Another public holiday is on the horizon, and while we all appreciate the break from work and maybe the chance to plan a brunch with family or friends, it’s also rewarding to discover more about the particular cultural festival being celebrated. Deepavali falls on 27 October this year, and here we run our eye over some of its key aspects and events.
What is Deepavali?
Celebrated by Hindus all over the world, it is a religious festival and major event in the Hindu calendar. Also known as Diwali, it marks the triumph of good over evil and, symbolically, light over darkness.
When is it celebrated and for how long?
The Hindu lunar calendar determined the date on which Deepavali falls. It typically occurs sometime in the months of October and November. The celebrations last about five days.
Why is it celebrated?
There are various legends surrounding this vibrant festival. One of the most popular ones is the story of the return of Lord Rama and his wife to their North Indian Kingdom after a 14-year exile. The people joyously welcomed him with thousands of lamps.
How is it celebrated?
Similar to how lamps were lit for Lord Rama’s return, diyas (oil lamps made of clay) are placed around homes during the festivities. Devotees also clean their homes to prepare for the occasion. Doorways and entrances are often decorated with rangoli – a traditional form of floor art which consists of beautiful patterns usually made out of flour, sand, flower petals or rice. These special decorations are to welcome Lakshmi, the goddess of wealth, into the home.
The day begins early on Deepavali with rituals such as oil baths, putting on new clothes, heading to the temple to pray and visiting homes of friends and relatives for feasting. You can expect a mix of sweet and savoury eats and delicacies. They include mithai (South Asian sweets) such as gulab jamun and puran poli, a sweet Indian flatbread.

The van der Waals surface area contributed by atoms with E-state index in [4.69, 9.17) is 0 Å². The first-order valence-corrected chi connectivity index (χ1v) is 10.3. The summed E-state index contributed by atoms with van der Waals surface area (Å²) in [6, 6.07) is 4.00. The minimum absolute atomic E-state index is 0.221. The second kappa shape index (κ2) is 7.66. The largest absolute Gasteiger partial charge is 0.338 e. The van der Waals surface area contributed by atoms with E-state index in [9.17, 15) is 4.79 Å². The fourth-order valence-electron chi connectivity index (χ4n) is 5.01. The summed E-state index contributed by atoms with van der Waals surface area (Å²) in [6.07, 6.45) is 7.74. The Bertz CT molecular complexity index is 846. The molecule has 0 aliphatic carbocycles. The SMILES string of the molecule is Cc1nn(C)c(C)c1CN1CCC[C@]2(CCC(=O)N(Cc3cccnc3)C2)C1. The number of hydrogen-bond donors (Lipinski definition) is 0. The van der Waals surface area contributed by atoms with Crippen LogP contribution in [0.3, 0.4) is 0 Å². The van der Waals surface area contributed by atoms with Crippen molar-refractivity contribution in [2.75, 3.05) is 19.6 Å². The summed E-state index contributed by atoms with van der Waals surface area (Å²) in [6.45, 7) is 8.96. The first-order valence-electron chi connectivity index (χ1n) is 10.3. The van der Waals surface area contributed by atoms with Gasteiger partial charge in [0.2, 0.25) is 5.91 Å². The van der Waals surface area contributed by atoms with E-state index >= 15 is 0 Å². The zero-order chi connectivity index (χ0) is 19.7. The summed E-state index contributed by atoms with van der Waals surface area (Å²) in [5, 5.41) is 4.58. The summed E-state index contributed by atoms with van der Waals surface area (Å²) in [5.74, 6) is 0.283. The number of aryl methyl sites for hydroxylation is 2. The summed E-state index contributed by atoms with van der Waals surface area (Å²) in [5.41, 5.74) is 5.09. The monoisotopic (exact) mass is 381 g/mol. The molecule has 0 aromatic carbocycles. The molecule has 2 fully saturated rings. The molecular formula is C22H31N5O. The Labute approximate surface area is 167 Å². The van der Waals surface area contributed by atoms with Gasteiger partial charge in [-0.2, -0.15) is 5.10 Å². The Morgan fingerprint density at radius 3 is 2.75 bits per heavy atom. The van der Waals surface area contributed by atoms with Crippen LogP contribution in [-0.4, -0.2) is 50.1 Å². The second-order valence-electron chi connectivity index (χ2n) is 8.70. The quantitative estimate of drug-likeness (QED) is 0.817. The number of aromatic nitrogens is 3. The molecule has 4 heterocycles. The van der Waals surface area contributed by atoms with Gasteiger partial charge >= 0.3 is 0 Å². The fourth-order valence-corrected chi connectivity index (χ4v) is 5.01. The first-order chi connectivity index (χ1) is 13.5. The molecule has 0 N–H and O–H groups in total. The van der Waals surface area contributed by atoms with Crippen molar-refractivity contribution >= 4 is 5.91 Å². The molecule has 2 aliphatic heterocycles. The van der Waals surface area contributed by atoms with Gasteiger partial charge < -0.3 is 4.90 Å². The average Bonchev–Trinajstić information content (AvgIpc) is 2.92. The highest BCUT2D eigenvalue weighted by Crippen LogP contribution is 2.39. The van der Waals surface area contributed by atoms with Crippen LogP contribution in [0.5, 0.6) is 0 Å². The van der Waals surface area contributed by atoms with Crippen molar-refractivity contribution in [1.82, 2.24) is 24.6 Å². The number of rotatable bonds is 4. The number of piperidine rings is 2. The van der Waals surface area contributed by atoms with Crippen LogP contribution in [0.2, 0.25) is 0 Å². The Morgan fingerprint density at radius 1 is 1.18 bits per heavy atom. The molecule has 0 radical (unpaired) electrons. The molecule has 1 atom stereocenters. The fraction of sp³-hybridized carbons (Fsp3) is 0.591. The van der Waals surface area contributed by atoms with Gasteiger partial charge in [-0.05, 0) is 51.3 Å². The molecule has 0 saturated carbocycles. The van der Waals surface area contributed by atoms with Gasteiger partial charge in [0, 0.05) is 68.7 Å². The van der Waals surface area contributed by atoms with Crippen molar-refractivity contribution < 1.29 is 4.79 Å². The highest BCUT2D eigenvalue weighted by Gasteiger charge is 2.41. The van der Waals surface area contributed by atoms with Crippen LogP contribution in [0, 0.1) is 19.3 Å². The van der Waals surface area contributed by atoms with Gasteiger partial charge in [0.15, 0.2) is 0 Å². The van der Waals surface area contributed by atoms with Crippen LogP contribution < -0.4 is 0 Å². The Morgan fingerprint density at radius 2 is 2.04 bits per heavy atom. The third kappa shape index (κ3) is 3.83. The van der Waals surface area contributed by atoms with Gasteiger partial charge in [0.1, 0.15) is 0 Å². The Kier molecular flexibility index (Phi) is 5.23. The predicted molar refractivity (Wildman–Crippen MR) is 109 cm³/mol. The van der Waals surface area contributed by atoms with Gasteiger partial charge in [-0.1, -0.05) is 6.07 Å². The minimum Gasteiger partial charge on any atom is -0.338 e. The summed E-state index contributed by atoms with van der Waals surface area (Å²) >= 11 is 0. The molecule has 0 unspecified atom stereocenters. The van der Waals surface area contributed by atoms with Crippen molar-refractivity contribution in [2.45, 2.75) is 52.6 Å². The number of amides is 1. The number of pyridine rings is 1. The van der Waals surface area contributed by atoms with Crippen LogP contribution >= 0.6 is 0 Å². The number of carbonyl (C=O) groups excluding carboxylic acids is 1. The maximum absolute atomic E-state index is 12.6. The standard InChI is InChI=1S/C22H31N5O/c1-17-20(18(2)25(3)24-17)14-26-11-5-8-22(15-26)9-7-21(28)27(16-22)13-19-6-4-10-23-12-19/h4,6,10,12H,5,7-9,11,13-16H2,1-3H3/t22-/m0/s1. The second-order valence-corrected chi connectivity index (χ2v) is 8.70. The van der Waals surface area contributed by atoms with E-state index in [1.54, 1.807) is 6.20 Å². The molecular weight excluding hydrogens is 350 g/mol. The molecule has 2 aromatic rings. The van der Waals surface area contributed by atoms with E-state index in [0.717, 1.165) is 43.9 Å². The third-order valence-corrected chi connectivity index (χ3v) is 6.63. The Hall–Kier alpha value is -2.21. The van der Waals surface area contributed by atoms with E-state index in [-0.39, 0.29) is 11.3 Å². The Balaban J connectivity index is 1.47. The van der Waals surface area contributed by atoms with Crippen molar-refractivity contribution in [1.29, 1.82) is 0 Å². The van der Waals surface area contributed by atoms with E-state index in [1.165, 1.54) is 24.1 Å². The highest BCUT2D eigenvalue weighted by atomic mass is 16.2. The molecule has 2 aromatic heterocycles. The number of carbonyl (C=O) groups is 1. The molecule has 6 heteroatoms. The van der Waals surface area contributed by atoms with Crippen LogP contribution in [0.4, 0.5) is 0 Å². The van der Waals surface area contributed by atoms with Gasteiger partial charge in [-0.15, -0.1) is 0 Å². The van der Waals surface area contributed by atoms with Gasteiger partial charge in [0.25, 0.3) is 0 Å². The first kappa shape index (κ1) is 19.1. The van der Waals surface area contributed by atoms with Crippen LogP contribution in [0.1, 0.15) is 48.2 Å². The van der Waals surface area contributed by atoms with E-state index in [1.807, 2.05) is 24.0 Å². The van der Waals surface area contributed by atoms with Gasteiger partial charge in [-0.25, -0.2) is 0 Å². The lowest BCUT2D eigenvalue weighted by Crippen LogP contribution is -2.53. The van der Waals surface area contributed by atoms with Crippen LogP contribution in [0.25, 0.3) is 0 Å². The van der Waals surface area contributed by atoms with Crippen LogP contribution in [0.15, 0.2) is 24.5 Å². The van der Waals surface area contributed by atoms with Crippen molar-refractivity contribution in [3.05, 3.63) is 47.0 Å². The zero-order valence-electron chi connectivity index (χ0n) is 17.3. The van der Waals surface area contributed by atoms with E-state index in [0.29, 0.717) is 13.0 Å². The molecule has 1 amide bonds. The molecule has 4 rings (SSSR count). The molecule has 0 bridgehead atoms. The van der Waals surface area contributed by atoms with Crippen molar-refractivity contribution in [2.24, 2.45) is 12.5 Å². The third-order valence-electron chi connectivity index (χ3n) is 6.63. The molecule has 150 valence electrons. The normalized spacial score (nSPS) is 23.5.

Where can I take part in the celebrations in Singapore?
The annual Deepavali light-up is on at Serangoon Road and Race Course Road in Little India from now until 10 November. Stroll along the streets and you’ll see all kinds of colourful arches, bright lights and other adornments.
Deepavali Festival Village
You’ll find plenty of festive atmosphere at the Deepavali Festival Village at Campbell Lane and Hastings Road in Little India. Open daily from 10am to 10pm, this bustling bazaar has many stalls to explore – offering everything from traditional wear, accessories, decorations, spices, festive treats and delicacies, to live music and henna tattoo art. It’s open until 26 October. While you’re there, you might want to pop by the Mustafa Centre for some more shopping!
Deepavali Hipster Bazaar
New this year, this cool fair will feature Indian fusion food. Held from now until 26 October at the open field next to Tekka Lane, the event will have more than 30 food stalls to explore.
Indian Heritage Centre
Pop by the Deepavali Open House on 12, 19, 26 and 27 October. Look forward to craft activities, interactive performances and more. Best of all, admission is free.
At this Deepavali countdown concert on 26 October (from 8pm), enjoy a fun evening of dance and music. There’ll also be a fireworks display to look forward to!
Gardens by the Bay
Happening at the Colonnade (Supertree Grove) from 14 to 18 October, Gardens by the Bay will be having informative and fun activities for Deepavali, including an Indian traditions exhibition and rangoli art reimagined with reused bottles.
From now until 27 October, the heartland mall will be celebrating the Festival of Lights with cultural activities and experiences, including performances, rangoli workshops and a festive bazaar with festive treats and accessories to check out.
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